Nurse Practitioners are health care providers with a masters degree in nursing and advanced clinical training to provide health care to the people of BC. NP’s bring a unique, holistic perspective to deliver quality health care in partnership with their clients.
What is a NP?
NP are nurses with extra training (Masters degree) who have passed written and clinical exams so they can provide medical care such as assessing, diagnosing, and treating a wide variety of problems.
They work from a holistic nursing perspective and try to see the person’s emotional, physical, social, environmental, and spiritual factors that may be affecting their health.
They also provide disease prevention care to help people stay well and guide people in managing chronic diseases like diabetes or heart disease.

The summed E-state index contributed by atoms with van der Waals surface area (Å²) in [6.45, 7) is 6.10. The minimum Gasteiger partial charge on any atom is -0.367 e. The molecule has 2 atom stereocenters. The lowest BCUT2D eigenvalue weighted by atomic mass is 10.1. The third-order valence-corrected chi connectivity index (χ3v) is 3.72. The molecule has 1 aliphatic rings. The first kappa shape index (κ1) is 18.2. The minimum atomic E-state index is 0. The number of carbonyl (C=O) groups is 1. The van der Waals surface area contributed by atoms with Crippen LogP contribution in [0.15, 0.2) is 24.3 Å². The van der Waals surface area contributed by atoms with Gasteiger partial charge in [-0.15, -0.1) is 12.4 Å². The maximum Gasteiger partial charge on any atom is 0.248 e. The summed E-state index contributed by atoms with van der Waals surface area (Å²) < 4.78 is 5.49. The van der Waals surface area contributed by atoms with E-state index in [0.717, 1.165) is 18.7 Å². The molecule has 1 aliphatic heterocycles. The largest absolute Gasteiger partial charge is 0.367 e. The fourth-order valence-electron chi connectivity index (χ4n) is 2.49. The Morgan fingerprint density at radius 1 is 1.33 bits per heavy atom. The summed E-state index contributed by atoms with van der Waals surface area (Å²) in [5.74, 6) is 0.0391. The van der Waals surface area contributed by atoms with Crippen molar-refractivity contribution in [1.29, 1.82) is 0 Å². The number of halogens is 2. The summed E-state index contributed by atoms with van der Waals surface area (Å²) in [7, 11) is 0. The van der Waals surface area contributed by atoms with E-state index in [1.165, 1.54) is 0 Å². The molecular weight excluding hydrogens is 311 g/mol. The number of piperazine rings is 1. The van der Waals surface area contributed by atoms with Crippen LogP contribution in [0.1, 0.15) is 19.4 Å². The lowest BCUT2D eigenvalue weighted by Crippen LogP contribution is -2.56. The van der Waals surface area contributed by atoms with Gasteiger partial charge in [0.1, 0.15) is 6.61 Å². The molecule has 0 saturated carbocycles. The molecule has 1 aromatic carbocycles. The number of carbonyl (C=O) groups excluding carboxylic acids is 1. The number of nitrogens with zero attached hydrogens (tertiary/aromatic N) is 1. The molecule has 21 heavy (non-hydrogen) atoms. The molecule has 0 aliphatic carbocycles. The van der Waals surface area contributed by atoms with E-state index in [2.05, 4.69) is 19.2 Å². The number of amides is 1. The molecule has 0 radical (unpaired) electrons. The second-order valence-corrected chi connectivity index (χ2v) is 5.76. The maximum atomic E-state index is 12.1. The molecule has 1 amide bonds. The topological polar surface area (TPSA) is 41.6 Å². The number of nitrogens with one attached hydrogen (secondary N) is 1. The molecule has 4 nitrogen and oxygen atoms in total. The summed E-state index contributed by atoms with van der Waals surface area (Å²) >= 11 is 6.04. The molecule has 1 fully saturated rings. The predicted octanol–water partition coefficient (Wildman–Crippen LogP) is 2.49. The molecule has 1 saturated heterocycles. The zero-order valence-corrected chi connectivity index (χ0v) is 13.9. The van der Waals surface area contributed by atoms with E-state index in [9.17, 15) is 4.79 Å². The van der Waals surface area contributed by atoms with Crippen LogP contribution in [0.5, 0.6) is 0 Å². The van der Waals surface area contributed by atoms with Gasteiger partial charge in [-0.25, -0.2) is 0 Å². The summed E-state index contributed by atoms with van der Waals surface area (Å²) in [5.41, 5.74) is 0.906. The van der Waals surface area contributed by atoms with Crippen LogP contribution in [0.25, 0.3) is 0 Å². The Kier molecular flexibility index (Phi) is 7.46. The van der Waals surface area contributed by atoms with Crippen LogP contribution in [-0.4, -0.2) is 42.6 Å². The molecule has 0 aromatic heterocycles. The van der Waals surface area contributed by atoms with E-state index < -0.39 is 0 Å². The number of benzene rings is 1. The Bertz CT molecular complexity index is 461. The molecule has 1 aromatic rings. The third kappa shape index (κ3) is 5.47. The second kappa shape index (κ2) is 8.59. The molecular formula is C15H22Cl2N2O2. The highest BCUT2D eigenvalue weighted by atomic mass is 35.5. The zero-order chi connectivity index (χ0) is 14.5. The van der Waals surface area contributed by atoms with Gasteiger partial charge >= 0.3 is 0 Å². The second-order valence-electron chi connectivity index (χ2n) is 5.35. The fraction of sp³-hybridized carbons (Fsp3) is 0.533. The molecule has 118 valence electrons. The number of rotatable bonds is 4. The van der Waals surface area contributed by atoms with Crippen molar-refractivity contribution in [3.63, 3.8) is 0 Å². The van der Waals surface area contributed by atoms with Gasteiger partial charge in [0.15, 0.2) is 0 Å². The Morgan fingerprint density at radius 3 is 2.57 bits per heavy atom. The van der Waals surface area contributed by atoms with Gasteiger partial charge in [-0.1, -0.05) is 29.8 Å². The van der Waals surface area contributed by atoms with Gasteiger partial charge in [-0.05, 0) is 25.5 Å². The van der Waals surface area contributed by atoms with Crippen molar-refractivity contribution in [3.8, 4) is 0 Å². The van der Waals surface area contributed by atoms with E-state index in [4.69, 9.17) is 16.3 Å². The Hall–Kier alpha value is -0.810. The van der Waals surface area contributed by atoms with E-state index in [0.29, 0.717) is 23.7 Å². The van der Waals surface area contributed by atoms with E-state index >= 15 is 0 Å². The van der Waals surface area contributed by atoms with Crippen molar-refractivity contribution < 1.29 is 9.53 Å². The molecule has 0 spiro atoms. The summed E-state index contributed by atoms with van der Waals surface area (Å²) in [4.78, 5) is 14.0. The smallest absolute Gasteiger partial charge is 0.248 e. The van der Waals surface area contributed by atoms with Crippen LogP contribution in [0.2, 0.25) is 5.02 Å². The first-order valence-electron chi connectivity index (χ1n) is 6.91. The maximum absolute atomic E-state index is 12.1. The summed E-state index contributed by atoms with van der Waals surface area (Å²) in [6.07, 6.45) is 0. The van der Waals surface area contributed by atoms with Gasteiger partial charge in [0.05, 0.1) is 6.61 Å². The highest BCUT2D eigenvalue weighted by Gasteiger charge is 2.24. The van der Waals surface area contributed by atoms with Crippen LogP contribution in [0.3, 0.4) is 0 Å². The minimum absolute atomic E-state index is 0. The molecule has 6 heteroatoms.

What do NPs do?
-take health histories
-do physical exams
-suturing, biopsies, insert IUDs and other technical skills
-order lab tests, ultrasounds, CT, xrays, etc
-provide some basic counselling for depression and anxiety
-provide teaching for people with chronic disease
-health exams like pap tests, prostate checks, prenatal exams, breast exams
-teach people to have healthy lifestyles
How is a NP different from a registered nurse (RN)?
NPs do many more things than a RN but they are still nurses.
How is a NP different from a Doctor?
Both are primary care providers but doctors can do more than NPs.
For example a doctor would be able to provide full care at the hospital for a patient who is critically ill with a heart attack. A NP would provide care after the person left the hospital and was being seen at the clinic again.
Doctors often help NPs when a person’s health care is too complex for the NP to manage. They do not replace doctors.
What can a NP NOT do?
We can’t prescribe narcotics like Tylenol #3 or sedatives like Ativan.
Who can see a NP?
Anyone in Fraser Health can see a NP for all their medical care.
If the care is beyond what the NP can do, you will be able to get a referral to a doctor or specialist. (Alphabetical Order)